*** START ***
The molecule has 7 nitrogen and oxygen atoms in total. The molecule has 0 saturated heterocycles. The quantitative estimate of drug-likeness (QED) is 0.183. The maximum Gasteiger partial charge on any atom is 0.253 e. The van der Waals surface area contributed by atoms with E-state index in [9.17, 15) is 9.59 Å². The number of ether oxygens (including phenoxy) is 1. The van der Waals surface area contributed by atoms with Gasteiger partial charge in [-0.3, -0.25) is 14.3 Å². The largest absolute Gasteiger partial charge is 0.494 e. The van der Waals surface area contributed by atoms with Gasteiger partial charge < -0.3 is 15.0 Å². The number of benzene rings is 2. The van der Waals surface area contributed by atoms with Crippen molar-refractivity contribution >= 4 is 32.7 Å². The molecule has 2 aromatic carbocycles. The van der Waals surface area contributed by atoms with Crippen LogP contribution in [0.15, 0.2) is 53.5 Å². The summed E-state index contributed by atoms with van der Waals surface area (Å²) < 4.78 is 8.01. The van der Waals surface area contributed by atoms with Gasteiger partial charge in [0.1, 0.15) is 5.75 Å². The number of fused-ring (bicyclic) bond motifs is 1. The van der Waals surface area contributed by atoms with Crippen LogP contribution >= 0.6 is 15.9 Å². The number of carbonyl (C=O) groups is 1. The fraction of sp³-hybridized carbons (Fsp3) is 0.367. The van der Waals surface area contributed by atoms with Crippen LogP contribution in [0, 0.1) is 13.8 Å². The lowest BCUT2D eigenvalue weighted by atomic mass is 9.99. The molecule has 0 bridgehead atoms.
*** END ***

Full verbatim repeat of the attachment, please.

The molecule has 7 nitrogen and oxygen atoms in total. The molecule has 0 saturated heterocycles. The quantitative estimate of drug-likeness (QED) is 0.183. The maximum Gasteiger partial charge on any atom is 0.253 e. The van der Waals surface area contributed by atoms with E-state index in [9.17, 15) is 9.59 Å². The number of ether oxygens (including phenoxy) is 1. The van der Waals surface area contributed by atoms with Gasteiger partial charge in [-0.3, -0.25) is 14.3 Å². The largest absolute Gasteiger partial charge is 0.494 e. The van der Waals surface area contributed by atoms with Gasteiger partial charge < -0.3 is 15.0 Å². The number of benzene rings is 2. The van der Waals surface area contributed by atoms with Crippen molar-refractivity contribution >= 4 is 32.7 Å². The molecule has 2 aromatic carbocycles. The van der Waals surface area contributed by atoms with Crippen LogP contribution in [0.15, 0.2) is 53.5 Å². The summed E-state index contributed by atoms with van der Waals surface area (Å²) < 4.78 is 8.01. The van der Waals surface area contributed by atoms with Gasteiger partial charge in [0.1, 0.15) is 5.75 Å². The number of fused-ring (bicyclic) bond motifs is 1. The van der Waals surface area contributed by atoms with Crippen LogP contribution >= 0.6 is 15.9 Å². The number of carbonyl (C=O) groups is 1. The fraction of sp³-hybridized carbons (Fsp3) is 0.367. The van der Waals surface area contributed by atoms with Crippen LogP contribution in [0, 0.1) is 13.8 Å². The lowest BCUT2D eigenvalue weighted by atomic mass is 9.99. The molecule has 0 bridgehead atoms.